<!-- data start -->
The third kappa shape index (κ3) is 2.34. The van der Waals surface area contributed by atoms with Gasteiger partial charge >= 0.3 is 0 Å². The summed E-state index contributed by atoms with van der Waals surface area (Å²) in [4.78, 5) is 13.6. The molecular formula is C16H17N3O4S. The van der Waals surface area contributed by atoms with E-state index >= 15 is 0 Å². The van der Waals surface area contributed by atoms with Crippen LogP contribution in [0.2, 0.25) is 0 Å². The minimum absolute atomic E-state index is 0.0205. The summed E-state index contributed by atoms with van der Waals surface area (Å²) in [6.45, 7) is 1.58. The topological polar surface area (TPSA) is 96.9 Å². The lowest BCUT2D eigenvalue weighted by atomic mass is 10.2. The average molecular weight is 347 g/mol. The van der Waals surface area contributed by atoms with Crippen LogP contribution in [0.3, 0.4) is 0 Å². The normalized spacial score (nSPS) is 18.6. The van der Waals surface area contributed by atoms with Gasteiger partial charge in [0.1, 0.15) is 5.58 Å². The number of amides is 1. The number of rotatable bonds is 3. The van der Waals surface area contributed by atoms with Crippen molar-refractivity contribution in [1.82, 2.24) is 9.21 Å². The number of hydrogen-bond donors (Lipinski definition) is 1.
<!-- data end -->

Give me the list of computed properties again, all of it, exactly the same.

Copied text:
The third kappa shape index (κ3) is 2.34. The van der Waals surface area contributed by atoms with Gasteiger partial charge >= 0.3 is 0 Å². The summed E-state index contributed by atoms with van der Waals surface area (Å²) in [4.78, 5) is 13.6. The molecular formula is C16H17N3O4S. The van der Waals surface area contributed by atoms with E-state index >= 15 is 0 Å². The van der Waals surface area contributed by atoms with Crippen LogP contribution in [0.2, 0.25) is 0 Å². The minimum absolute atomic E-state index is 0.0205. The summed E-state index contributed by atoms with van der Waals surface area (Å²) in [6.45, 7) is 1.58. The topological polar surface area (TPSA) is 96.9 Å². The lowest BCUT2D eigenvalue weighted by atomic mass is 10.2. The average molecular weight is 347 g/mol. The van der Waals surface area contributed by atoms with Crippen LogP contribution in [0.3, 0.4) is 0 Å². The normalized spacial score (nSPS) is 18.6. The van der Waals surface area contributed by atoms with Gasteiger partial charge in [0.1, 0.15) is 5.58 Å². The number of amides is 1. The number of rotatable bonds is 3. The van der Waals surface area contributed by atoms with Crippen molar-refractivity contribution in [1.82, 2.24) is 9.21 Å². The number of hydrogen-bond donors (Lipinski definition) is 1.